The opinion of the court was delivered by: Judge Robert W. Gettleman
MEMORANDUM OPINION AND ORDER
Petitioner Carl Mosby, an inmate incarcerated at the Logan Correctional Center, has filed a petition for a writ of habeas corpus pursuant to 28 U.S.C.§ 2254, claiming ineffective assistance of counsel. For the following reasons, the petition is denied.
The evidence presented at trial showed that, on the evening of July 16, 1994, petitioner was loitering on a Chicago street corner with about ten other people. At around 10:15 p.m., a car carrying four young men approached the corner and turned left. Some of the men in petitioner's group flashed gang signs, and one of the men shouted, "there them n*****s go right there." Petitioner stepped into the middle of the street, gun in hand, and fired multiple rounds at the car, shattering its rear window and shooting one of its passengers, who died later at a hospital.
Three eyewitnesses, all residents of third-floor apartments overlooking an alley near the corner where the shooting had occurred, testified at trial. Maria Diaz testified that, just before the shooting, she heard yelling on the street below her open bedroom window. She looked out on the street below, which was illuminated by two streetlights, and saw petitioner standing in the middle of the street firing a shot at the victim's car. Maria told her mother, Florence, what she had seen, and as another shot rang out, the two of them looked out the window and observed petitioner and another man, Martin Donaldson, walking toward an alley, which was also illuminated by a streetlight. Maria recognized both men, whom she had frequently seen in or near her apartment building. She later identified petitioner and Donaldson in separate police lineups.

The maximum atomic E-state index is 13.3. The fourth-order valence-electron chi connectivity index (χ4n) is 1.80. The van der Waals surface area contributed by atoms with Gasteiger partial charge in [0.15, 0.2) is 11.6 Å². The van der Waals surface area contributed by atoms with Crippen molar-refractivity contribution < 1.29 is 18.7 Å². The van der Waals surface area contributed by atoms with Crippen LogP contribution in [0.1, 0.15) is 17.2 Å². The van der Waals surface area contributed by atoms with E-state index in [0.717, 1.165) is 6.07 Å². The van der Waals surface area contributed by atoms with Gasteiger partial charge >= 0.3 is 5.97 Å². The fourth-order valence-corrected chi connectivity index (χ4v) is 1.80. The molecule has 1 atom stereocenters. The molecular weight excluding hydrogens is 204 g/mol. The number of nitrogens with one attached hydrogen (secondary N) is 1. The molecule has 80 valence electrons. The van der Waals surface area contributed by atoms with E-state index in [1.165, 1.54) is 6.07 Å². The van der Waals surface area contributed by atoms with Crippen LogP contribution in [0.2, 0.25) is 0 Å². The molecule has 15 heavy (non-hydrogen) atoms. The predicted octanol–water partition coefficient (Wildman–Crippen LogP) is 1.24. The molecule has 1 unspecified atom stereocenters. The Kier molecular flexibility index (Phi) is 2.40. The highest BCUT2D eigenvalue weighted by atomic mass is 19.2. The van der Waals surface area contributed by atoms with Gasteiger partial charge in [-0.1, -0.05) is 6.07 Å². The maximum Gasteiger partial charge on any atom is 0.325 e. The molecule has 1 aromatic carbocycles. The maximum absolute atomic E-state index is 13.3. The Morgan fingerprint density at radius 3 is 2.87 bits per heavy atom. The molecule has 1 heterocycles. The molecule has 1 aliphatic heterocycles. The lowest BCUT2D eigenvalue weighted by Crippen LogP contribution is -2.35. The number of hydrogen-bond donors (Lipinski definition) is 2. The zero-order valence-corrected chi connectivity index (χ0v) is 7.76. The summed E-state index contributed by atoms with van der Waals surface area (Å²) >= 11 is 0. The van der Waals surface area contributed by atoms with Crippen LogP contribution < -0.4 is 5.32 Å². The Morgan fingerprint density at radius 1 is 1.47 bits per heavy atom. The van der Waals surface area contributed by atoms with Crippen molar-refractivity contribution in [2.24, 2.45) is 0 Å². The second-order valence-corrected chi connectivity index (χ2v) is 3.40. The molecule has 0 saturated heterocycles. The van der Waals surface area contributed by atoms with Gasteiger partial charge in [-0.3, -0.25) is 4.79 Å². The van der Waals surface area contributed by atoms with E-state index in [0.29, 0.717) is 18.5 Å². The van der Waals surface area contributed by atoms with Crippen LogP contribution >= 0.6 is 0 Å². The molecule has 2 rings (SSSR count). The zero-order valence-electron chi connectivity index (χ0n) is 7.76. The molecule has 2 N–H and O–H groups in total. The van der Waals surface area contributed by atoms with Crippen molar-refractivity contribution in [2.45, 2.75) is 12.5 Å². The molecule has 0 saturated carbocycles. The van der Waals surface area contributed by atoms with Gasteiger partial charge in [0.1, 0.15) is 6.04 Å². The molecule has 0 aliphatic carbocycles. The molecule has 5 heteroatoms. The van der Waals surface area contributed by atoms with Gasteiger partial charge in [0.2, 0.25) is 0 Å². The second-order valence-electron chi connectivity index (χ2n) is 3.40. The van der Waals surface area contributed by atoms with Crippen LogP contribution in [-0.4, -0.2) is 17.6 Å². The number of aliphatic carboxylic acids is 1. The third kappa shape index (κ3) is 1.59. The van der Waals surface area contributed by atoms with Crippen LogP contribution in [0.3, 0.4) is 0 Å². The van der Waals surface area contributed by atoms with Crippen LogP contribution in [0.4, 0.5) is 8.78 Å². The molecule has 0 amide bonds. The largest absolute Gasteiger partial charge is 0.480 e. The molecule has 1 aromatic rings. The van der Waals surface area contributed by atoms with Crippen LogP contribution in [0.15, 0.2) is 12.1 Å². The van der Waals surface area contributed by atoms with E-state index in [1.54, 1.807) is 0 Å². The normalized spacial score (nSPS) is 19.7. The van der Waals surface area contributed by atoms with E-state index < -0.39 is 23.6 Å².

John Toro, the third eyewitness, testified that after hearing gunshots, he went to his window (which overlooked the alley) and saw petitioner, shirtless, walking briskly into the alley with Donaldson. He heard petitioner tell Donaldson, "nobody f***s with me." Petitioner then stopped walking and handed Donaldson a gun wrapped in a t-shirt. Toro stated that before the shooting, he had seen petitioner around the neighborhood, often in that alley. Toro later identified petitioner and Donaldson in separate police lineups.
After a jury trial in the Circuit Court of Cook County, Illinois, during which petitioner was represented by Assistant Public Defender Anthony Eben, petitioner was convicted of first degree murder and sentenced to 50 years' imprisonment. People v. Mosby, No. 94 CR 20210-1.
Petitioner appealed, and the Illinois Appellate Court affirmed his conviction. People v. Mosby, No. 1-97-4545 (Ill. App. Ct. May 7, 1999) (unpublished order pursuant to Illinois Supreme Court Rule 23). Petitioner filed a petition for leave to appeal ("PLA"), which the Illinois Supreme Court summarily denied. People v. Mosby, No. 87792 (Ill. Oct. 6, 1999).